Transportation Riders United

My Transit Story: Inclusion is the Solution

A guest blog by TRU Board Member Wendy Ernzen

My story is a little different from most transit stories. It doesn’t begin with me riding a bus or experiencing transit in another city. Instead, it begins with the birth of a baby girl.

On October 28, 2002, our first daughter Nicola was born. She had ten fingers and ten toes, and we were so excited to bring her home.

However, we soon recognized that she was an unusual baby – she was restless, often upset, and missed some milestones. After two, she was labeled as developmentally delayed. By six, she was diagnosed with autism.

We weren’t sure what it meant at first, but over the years, we realized there might be certain things she could not master. Now 17, we are nearly certain driving will be one of those.

If we were living in another city, I could teach her to use public transit to create independence. Unfortunately, Michigan has an underfunded transit system with limited regional connections, and as a parent, this worries me.

How will she get to school or work? How will she visit family and friends if she’s lucky enough to live on her own? How will she get around when we, her parents, are no longer living?

We are not alone – 1 in 58 kids has autism and thousands more have other disabilities that prevent driving. There’s also many Michigan adults with disabilities whose parents are aging and soon can no longer help. Perhaps some can rely on family members or a future with self-driving cars, but what will the rest do?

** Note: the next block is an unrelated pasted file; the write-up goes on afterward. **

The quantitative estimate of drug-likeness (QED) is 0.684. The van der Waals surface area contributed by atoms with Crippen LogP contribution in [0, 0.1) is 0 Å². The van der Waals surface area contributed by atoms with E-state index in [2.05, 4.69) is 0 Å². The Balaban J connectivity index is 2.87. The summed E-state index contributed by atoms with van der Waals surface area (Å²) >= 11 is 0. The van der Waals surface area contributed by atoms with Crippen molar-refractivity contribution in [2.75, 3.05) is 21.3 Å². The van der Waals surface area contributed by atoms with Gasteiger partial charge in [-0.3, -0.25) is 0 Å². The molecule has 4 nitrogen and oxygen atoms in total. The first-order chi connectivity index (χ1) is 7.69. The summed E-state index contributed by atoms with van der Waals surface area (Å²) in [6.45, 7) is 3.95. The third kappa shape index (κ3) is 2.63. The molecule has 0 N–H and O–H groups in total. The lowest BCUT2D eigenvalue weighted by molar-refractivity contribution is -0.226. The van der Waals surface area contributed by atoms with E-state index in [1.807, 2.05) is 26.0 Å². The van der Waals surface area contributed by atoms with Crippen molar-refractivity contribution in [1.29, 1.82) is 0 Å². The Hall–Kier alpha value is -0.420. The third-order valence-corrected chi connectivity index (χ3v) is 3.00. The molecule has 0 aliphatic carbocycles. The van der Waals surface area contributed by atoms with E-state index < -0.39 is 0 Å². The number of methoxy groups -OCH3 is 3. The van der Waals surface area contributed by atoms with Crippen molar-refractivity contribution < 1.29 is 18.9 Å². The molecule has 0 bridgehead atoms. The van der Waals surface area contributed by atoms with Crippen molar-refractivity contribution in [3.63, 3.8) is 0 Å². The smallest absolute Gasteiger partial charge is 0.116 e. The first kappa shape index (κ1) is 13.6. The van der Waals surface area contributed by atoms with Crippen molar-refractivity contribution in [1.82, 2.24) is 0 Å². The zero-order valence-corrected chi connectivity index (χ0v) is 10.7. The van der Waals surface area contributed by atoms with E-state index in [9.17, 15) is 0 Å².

The answer is simple: public transit. Transit that connects our four counties rather than stopping at borders. Transit that gets people to the airport, hospitals, universities, and employment. Transit that is predictable, reliable, and timely so an autistic girl can use it on her own.

For twenty years, TRU has been there to make sure that all voices, including Nicola’s, are included in the transit conversation – including our children who can’t drive, our retirees who want to age in place, our neighbors who can’t afford a car, and our friends who just want independence from car ownership.

TRU is fighting for transit solutions that get people where they need to go no matter where they live, what their financial needs are, or their physical abilities.

Invest in TRU, invest in transit, and invest in an inclusive and accessible future for all of us in Southeastern Michigan.